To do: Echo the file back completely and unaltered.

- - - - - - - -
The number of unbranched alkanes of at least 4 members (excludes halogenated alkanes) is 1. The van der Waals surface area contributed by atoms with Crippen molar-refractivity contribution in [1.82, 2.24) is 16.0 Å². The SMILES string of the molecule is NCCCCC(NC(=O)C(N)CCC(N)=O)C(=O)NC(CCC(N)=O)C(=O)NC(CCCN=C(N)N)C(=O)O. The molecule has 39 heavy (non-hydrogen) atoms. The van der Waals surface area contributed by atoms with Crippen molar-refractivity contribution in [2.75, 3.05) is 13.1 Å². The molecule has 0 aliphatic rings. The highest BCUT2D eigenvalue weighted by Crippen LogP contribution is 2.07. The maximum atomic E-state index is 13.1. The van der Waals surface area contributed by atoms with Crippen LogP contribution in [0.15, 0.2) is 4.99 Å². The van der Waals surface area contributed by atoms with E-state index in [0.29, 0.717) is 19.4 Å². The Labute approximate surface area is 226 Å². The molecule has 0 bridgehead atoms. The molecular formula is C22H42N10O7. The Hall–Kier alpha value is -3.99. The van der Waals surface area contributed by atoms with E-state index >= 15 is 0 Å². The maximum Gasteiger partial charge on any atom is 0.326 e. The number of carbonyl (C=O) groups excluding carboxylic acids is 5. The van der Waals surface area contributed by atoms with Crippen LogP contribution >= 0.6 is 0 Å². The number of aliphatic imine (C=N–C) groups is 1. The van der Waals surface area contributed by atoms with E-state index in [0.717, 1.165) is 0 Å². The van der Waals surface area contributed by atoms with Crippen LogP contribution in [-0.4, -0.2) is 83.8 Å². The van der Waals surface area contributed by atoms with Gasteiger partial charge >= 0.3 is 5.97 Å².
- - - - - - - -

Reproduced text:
The number of unbranched alkanes of at least 4 members (excludes halogenated alkanes) is 1. The van der Waals surface area contributed by atoms with Crippen molar-refractivity contribution in [1.82, 2.24) is 16.0 Å². The SMILES string of the molecule is NCCCCC(NC(=O)C(N)CCC(N)=O)C(=O)NC(CCC(N)=O)C(=O)NC(CCCN=C(N)N)C(=O)O. The molecule has 39 heavy (non-hydrogen) atoms. The van der Waals surface area contributed by atoms with Crippen molar-refractivity contribution in [2.75, 3.05) is 13.1 Å². The molecule has 0 aliphatic rings. The highest BCUT2D eigenvalue weighted by Crippen LogP contribution is 2.07. The maximum atomic E-state index is 13.1. The van der Waals surface area contributed by atoms with Crippen LogP contribution in [0.15, 0.2) is 4.99 Å². The van der Waals surface area contributed by atoms with E-state index in [0.29, 0.717) is 19.4 Å². The Labute approximate surface area is 226 Å². The molecule has 0 bridgehead atoms. The molecular formula is C22H42N10O7. The Hall–Kier alpha value is -3.99. The van der Waals surface area contributed by atoms with E-state index >= 15 is 0 Å². The maximum Gasteiger partial charge on any atom is 0.326 e. The number of carbonyl (C=O) groups excluding carboxylic acids is 5. The van der Waals surface area contributed by atoms with Crippen LogP contribution >= 0.6 is 0 Å². The number of aliphatic imine (C=N–C) groups is 1. The van der Waals surface area contributed by atoms with E-state index in [0.717, 1.165) is 0 Å². The van der Waals surface area contributed by atoms with Crippen LogP contribution in [-0.4, -0.2) is 83.8 Å². The van der Waals surface area contributed by atoms with Gasteiger partial charge >= 0.3 is 5.97 Å².